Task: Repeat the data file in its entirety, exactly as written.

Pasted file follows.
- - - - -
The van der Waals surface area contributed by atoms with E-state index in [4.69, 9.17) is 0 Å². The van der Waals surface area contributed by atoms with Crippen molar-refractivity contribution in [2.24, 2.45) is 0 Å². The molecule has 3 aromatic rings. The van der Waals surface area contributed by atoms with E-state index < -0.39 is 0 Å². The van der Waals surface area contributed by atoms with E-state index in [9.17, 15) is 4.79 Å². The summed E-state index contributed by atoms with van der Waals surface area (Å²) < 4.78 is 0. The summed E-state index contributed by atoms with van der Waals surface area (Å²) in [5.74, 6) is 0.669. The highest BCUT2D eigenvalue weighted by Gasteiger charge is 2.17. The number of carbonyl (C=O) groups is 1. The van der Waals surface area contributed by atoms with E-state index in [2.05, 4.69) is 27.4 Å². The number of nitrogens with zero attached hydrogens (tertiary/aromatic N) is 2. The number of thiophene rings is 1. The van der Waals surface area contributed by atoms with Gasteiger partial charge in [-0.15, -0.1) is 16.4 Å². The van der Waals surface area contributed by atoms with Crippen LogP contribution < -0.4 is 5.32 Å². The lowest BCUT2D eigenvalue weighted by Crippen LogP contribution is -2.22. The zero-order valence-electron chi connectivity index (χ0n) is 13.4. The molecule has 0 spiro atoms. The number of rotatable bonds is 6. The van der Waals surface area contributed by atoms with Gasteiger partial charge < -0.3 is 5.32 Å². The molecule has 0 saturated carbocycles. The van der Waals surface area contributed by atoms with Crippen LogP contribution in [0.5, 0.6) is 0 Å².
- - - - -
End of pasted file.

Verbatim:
The van der Waals surface area contributed by atoms with E-state index in [4.69, 9.17) is 0 Å². The van der Waals surface area contributed by atoms with Crippen molar-refractivity contribution in [2.24, 2.45) is 0 Å². The molecule has 3 aromatic rings. The van der Waals surface area contributed by atoms with E-state index < -0.39 is 0 Å². The van der Waals surface area contributed by atoms with E-state index in [9.17, 15) is 4.79 Å². The summed E-state index contributed by atoms with van der Waals surface area (Å²) < 4.78 is 0. The summed E-state index contributed by atoms with van der Waals surface area (Å²) in [5.74, 6) is 0.669. The highest BCUT2D eigenvalue weighted by Gasteiger charge is 2.17. The number of carbonyl (C=O) groups is 1. The van der Waals surface area contributed by atoms with E-state index in [2.05, 4.69) is 27.4 Å². The number of nitrogens with zero attached hydrogens (tertiary/aromatic N) is 2. The number of thiophene rings is 1. The van der Waals surface area contributed by atoms with Gasteiger partial charge in [-0.15, -0.1) is 16.4 Å². The van der Waals surface area contributed by atoms with Crippen LogP contribution < -0.4 is 5.32 Å². The lowest BCUT2D eigenvalue weighted by Crippen LogP contribution is -2.22. The zero-order valence-electron chi connectivity index (χ0n) is 13.4. The molecule has 0 spiro atoms. The number of rotatable bonds is 6. The van der Waals surface area contributed by atoms with Gasteiger partial charge < -0.3 is 5.32 Å². The molecule has 0 saturated carbocycles. The van der Waals surface area contributed by atoms with Crippen LogP contribution in [0.5, 0.6) is 0 Å².